In Europe, the Middle East, and Africa, the level of costs is the most important selection criterion when signing new lease agreements, followed by workforce availability and the quality of office spaces.

The authors of the study mention that the specific concern regarding costs is not surprising given the increasingly uncertain economic climate since mid-2022 caused by rising inflation and interest rates.

Given that the cost pressure is the top challenge occupiers are facing in 2023 and real estate is typically the second-largest cost component (after employees), tenants are looking at ways to thoughtfully cut spending: reducing floorplans, subleasing spaces, preserving underutilized or unused floors, and expanding in markets with lower occupancy costs.

However, occupiers are willing to spend on the right investments, investments which include buildings that offer sustainability features and green certifications or office spaces which increase employee attendance and engagement.

The companies’ focus on ESG standards has significantly accelerated during the past two years. Companies appreciate the environmental value of incorporating sustainability into workplace designs and portfolio strategies and they are ready to pay a premium for this. The survey shows that, on average, they are willing to pay up to a 22% premium for buildings with green credentials.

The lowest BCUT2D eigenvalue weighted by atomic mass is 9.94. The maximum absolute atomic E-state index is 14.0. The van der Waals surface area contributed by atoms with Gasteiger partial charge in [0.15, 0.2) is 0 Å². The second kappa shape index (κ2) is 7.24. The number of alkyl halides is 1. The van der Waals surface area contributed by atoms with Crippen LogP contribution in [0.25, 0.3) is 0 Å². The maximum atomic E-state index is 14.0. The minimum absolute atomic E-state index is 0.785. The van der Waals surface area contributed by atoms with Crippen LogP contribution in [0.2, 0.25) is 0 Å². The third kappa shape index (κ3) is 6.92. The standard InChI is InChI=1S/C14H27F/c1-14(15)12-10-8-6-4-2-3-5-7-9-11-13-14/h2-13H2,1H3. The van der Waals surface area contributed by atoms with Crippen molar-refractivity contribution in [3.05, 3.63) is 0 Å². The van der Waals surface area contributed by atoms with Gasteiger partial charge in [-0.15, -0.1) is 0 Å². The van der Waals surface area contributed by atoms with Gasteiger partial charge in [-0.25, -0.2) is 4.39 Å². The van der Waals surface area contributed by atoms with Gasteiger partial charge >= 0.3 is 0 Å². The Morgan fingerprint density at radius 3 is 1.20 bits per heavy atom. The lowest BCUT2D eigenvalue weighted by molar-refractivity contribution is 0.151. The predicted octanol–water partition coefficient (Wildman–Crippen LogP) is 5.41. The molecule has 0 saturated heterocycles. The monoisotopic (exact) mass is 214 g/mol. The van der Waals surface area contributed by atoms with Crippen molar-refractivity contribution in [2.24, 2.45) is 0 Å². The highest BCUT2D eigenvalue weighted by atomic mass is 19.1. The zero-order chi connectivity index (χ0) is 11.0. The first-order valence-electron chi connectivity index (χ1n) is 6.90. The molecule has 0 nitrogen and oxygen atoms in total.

“The way offices are perceived is undergoing a process of change, something which is also happening in the Romanian market. This paradigm shift becomes a driving force for the office leasing sector, generating demand for consultancy services beyond real estate brokerage. More than ever, tenants and landlords are aware of the added value a real estate consultant can bring in terms of calibrating the need for office spaces, identifying the best accommodation solutions, and negotiating contract terms,” said Vlad Săftoiu, Head of Research at Cushman & Wakefield Echinox.

The survey also analysed the companies’ strategies regarding office space usage and how they are configured to provide the best conditions for implementing the hybrid work model and encouraging employees to return to the offices.

Companies mentioned that they seek to increase their common areas in order to foster a flexible, creative and innovative workplace environment. Therefore, the share of these spaces will reach 40-50% of the office area compared with 20-30% before the pandemic.

Employers believe that providing flexible workspace and autonomy for employees to work from wherever they desire is a way to attract and retain talent in the company.

The ultra-central and central areas are preferred by office space tenants, but when it comes to recruiting employees, they are not limited to the city where their headquarters are located, as they basically look anywhere in the world, taking advantage of remote work.

One noteworthy finding from the survey is that more and more companies have a clearer vision of their office space needs for the coming years. Approximately 60% want to reduce the overall footprint, while simultaneously optimizing their current space with amenities and services to increase office usage and experience.

The survey was conducted by interviewing 180 companies with 9.6 million employees which occupynearly 70 million square meters of office spaces globally.